Canadian Real Estate prices shows the fastest decline in 5 years

Recent data release shows Canadian real estate prices have shown its sharpest rate of decline in Q3 2017, noted by the Federal Reserve Bank of Dallas.

This is a deep marked contrast to the situation where just a few months ago, the Canadian housing market boasted of the fastest rising prices.
This is the first time in over five years that Canadian real estate prices have declined for a quarter. Despite the quarterly decline, prices still remain significantly higher than the year before.

According to information, the Dallas Fed data stated that Canadian real estate prices fell by 3.82% in the third quarter of last year, the largest single-quarter decline since the early 1990s and the first since 2012 which implied the largest single-quarter decline in the world at the time.
Canadian real estate prices dropped the most since the early 1990s, according to the Dallas Fed. Real home prices, a.k.a. home prices adjusted for inflation, fell 3.82 per cent in the third quarter of 2017. The single quarter decline is the first decline since 2012, and the largest since the first quarter of 1991. This is the largest single quarter decline in the world according to the Dallas Fed’s global index. The second largest decline they observed was in Italy, where prices fell 0.38 per cent in the quarter.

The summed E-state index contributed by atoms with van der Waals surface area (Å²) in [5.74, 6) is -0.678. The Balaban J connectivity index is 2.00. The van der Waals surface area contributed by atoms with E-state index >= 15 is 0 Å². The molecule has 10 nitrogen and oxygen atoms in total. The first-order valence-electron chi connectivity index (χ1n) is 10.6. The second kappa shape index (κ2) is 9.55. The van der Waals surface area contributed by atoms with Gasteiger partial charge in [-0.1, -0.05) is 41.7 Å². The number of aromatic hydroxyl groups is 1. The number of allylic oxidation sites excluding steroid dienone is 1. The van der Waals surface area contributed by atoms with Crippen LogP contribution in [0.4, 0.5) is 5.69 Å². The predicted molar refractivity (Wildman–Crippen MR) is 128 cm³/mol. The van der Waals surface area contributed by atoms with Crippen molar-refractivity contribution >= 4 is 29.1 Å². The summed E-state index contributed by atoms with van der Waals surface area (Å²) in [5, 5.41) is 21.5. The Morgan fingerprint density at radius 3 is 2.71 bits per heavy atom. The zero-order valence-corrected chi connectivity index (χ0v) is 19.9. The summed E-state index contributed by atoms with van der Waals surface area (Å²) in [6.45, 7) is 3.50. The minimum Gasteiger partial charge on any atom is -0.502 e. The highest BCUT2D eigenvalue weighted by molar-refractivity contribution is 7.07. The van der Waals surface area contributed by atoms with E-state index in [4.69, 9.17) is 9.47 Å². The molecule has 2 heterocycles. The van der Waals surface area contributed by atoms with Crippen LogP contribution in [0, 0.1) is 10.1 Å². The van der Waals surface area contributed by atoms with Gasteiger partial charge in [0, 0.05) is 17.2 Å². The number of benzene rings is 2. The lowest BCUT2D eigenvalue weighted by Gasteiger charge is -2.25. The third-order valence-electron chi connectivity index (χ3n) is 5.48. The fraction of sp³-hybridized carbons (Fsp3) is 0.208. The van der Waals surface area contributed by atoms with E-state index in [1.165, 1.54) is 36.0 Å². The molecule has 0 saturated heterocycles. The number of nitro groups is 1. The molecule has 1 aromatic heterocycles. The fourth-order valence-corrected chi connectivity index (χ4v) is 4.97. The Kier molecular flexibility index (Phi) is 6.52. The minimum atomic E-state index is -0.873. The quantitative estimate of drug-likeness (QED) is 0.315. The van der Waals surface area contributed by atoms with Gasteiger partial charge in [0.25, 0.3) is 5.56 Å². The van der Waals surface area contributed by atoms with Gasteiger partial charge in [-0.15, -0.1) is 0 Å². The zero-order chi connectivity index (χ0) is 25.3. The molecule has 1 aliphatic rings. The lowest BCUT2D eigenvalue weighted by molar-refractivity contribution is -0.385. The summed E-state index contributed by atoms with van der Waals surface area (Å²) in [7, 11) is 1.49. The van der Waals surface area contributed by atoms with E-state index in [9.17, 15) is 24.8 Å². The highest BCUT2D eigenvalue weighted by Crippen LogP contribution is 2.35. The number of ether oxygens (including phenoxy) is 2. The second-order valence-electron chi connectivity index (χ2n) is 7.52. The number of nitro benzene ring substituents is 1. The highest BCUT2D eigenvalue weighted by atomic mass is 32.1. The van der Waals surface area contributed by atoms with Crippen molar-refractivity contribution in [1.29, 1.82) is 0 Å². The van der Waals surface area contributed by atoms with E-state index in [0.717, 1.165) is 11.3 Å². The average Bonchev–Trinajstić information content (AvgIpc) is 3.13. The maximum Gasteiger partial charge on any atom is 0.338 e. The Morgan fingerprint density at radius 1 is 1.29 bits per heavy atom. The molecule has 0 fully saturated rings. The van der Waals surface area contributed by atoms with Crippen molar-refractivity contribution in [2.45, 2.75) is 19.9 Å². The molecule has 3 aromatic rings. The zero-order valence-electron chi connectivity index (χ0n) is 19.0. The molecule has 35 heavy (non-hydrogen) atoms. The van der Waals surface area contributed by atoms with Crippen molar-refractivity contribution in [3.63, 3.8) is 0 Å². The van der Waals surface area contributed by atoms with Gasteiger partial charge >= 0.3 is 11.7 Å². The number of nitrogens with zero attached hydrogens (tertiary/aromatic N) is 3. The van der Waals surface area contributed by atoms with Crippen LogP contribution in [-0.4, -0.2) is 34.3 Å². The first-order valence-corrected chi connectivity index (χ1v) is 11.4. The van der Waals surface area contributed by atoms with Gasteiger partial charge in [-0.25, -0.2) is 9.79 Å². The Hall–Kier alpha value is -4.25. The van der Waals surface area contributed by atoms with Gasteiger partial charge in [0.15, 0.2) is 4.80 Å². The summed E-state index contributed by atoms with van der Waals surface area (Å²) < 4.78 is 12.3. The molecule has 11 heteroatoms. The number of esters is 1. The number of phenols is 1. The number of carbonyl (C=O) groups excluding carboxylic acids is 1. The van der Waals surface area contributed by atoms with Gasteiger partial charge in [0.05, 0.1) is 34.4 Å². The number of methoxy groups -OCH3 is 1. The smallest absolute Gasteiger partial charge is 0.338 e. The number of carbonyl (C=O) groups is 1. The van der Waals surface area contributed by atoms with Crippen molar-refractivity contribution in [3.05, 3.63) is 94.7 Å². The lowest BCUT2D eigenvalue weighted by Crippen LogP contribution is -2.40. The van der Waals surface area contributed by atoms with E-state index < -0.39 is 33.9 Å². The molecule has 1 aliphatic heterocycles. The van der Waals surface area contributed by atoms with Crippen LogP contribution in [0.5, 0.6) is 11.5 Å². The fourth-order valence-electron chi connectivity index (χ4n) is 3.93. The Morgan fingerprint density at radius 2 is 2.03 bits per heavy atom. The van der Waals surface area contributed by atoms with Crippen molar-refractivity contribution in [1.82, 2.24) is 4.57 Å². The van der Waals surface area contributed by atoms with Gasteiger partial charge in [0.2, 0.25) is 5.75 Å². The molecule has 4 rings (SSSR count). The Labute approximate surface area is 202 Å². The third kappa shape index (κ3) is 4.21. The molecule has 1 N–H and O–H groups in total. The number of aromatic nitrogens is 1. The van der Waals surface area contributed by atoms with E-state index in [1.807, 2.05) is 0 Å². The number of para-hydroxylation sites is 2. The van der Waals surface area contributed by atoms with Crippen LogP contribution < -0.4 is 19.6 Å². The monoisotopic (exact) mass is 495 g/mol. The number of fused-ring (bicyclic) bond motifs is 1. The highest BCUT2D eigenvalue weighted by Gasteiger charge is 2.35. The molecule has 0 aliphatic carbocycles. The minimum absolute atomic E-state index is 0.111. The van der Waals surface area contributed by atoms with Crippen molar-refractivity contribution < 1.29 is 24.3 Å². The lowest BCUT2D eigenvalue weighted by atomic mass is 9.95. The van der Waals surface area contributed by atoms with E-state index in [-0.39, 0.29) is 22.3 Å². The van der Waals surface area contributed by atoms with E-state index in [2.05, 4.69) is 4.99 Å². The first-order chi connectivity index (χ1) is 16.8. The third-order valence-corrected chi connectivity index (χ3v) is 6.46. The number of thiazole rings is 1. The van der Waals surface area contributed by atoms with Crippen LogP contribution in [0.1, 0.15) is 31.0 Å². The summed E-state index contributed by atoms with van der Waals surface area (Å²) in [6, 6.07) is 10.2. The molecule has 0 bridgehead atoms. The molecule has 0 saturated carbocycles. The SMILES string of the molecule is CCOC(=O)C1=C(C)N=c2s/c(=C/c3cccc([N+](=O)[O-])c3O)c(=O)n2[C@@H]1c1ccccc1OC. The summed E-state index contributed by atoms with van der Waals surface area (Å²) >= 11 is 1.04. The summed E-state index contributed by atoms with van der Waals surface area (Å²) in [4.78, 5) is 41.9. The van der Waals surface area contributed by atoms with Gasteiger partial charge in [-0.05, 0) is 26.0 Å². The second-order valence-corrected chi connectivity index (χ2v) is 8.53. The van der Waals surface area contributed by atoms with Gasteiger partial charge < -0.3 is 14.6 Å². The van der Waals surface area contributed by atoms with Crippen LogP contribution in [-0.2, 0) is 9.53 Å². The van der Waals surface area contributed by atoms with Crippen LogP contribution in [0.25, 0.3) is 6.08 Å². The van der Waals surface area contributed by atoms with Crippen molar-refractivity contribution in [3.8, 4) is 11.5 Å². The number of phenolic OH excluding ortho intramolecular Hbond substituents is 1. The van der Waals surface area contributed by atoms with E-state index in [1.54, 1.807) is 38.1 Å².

Better Dwelling explained that these developments might represent “the beginning of a broad market correction, like that seen in 1990.”

He added, “despite the large quarterly decline, Canadian real estate prices are still much higher. The index is 7.44% higher than the same quarter last year, almost twice as much as the aggregate index for other countries.

“The increase is quickly tapering from peak growth observed in the first quarter of 2017. The quarterly decline is significant, but even so, the market is out performing many other markets.”

Perhaps the most important aspect to consider is that the decline occurred starting approximately 6 months before the OSFI’s revised mortgage rules were introduced in a bid to cool conventional mortgage borrowing.

“The rule changes add significant uncertainty to the market, especially after prices are starting to look a little softer.”

Image Source: National Post

by Israt Yasmin, The Blogging Connection

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